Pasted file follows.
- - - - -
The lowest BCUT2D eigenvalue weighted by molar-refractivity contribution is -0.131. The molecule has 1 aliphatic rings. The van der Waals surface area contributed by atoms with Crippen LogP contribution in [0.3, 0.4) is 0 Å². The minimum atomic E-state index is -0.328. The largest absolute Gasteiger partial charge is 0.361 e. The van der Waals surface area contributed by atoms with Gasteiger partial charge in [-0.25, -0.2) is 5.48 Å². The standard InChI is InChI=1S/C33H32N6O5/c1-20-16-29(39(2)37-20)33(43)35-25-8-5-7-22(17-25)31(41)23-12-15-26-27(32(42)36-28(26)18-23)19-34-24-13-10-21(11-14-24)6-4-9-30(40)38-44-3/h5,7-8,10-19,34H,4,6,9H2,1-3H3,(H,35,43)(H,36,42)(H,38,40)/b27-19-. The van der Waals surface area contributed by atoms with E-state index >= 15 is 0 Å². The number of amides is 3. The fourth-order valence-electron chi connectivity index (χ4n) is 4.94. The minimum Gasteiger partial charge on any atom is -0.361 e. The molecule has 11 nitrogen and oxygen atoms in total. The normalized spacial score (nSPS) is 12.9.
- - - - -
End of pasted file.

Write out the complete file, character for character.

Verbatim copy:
The lowest BCUT2D eigenvalue weighted by molar-refractivity contribution is -0.131. The molecule has 1 aliphatic rings. The van der Waals surface area contributed by atoms with Crippen LogP contribution in [0.3, 0.4) is 0 Å². The minimum atomic E-state index is -0.328. The largest absolute Gasteiger partial charge is 0.361 e. The van der Waals surface area contributed by atoms with Gasteiger partial charge in [-0.25, -0.2) is 5.48 Å². The standard InChI is InChI=1S/C33H32N6O5/c1-20-16-29(39(2)37-20)33(43)35-25-8-5-7-22(17-25)31(41)23-12-15-26-27(32(42)36-28(26)18-23)19-34-24-13-10-21(11-14-24)6-4-9-30(40)38-44-3/h5,7-8,10-19,34H,4,6,9H2,1-3H3,(H,35,43)(H,36,42)(H,38,40)/b27-19-. The van der Waals surface area contributed by atoms with E-state index >= 15 is 0 Å². The number of amides is 3. The fourth-order valence-electron chi connectivity index (χ4n) is 4.94. The minimum Gasteiger partial charge on any atom is -0.361 e. The molecule has 11 nitrogen and oxygen atoms in total. The normalized spacial score (nSPS) is 12.9.